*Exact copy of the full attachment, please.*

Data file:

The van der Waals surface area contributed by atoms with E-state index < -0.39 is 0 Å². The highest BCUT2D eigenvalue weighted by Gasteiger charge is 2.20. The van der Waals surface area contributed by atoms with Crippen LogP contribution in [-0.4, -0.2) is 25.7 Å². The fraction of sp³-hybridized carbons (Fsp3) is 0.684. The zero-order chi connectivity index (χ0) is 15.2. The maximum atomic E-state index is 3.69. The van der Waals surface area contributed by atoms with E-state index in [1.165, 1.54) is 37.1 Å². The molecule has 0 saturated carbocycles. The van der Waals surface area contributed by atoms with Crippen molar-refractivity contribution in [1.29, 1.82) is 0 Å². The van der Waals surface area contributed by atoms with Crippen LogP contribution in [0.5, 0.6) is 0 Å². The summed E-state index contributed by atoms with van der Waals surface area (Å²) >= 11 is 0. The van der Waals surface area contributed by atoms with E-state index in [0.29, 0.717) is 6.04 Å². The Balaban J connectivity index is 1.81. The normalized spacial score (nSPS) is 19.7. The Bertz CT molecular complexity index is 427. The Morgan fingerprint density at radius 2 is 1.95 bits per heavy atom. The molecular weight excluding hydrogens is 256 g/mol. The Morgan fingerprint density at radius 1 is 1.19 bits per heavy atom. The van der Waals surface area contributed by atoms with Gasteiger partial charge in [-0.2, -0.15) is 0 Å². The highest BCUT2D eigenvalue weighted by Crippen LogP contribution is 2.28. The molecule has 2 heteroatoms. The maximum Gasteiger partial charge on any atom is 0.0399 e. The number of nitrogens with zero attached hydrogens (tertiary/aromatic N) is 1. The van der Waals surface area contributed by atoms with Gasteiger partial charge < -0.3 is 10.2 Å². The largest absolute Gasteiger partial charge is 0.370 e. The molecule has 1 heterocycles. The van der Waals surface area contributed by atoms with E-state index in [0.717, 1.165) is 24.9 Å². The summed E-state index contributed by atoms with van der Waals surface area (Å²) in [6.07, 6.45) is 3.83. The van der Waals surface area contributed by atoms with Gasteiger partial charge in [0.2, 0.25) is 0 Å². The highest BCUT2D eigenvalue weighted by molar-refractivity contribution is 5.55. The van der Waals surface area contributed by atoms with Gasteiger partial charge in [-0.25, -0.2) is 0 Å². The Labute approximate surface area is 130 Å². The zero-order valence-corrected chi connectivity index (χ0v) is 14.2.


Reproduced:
The van der Waals surface area contributed by atoms with E-state index < -0.39 is 0 Å². The highest BCUT2D eigenvalue weighted by Gasteiger charge is 2.20. The van der Waals surface area contributed by atoms with Crippen LogP contribution in [-0.4, -0.2) is 25.7 Å². The fraction of sp³-hybridized carbons (Fsp3) is 0.684. The zero-order chi connectivity index (χ0) is 15.2. The maximum atomic E-state index is 3.69. The van der Waals surface area contributed by atoms with E-state index in [1.165, 1.54) is 37.1 Å². The molecule has 0 saturated carbocycles. The van der Waals surface area contributed by atoms with Crippen molar-refractivity contribution in [1.29, 1.82) is 0 Å². The van der Waals surface area contributed by atoms with Crippen LogP contribution in [0.5, 0.6) is 0 Å². The summed E-state index contributed by atoms with van der Waals surface area (Å²) >= 11 is 0. The van der Waals surface area contributed by atoms with E-state index in [0.29, 0.717) is 6.04 Å². The Balaban J connectivity index is 1.81. The normalized spacial score (nSPS) is 19.7. The Bertz CT molecular complexity index is 427. The Morgan fingerprint density at radius 2 is 1.95 bits per heavy atom. The molecular weight excluding hydrogens is 256 g/mol. The Morgan fingerprint density at radius 1 is 1.19 bits per heavy atom. The van der Waals surface area contributed by atoms with Gasteiger partial charge in [-0.2, -0.15) is 0 Å². The highest BCUT2D eigenvalue weighted by Crippen LogP contribution is 2.28. The molecule has 2 heteroatoms. The maximum Gasteiger partial charge on any atom is 0.0399 e. The number of nitrogens with zero attached hydrogens (tertiary/aromatic N) is 1. The van der Waals surface area contributed by atoms with Gasteiger partial charge < -0.3 is 10.2 Å². The largest absolute Gasteiger partial charge is 0.370 e. The molecule has 1 heterocycles. The van der Waals surface area contributed by atoms with E-state index in [0.717, 1.165) is 24.9 Å². The summed E-state index contributed by atoms with van der Waals surface area (Å²) in [6.07, 6.45) is 3.83. The van der Waals surface area contributed by atoms with Gasteiger partial charge in [0.2, 0.25) is 0 Å². The highest BCUT2D eigenvalue weighted by molar-refractivity contribution is 5.55. The van der Waals surface area contributed by atoms with Gasteiger partial charge in [-0.25, -0.2) is 0 Å². The Labute approximate surface area is 130 Å². The zero-order valence-corrected chi connectivity index (χ0v) is 14.2.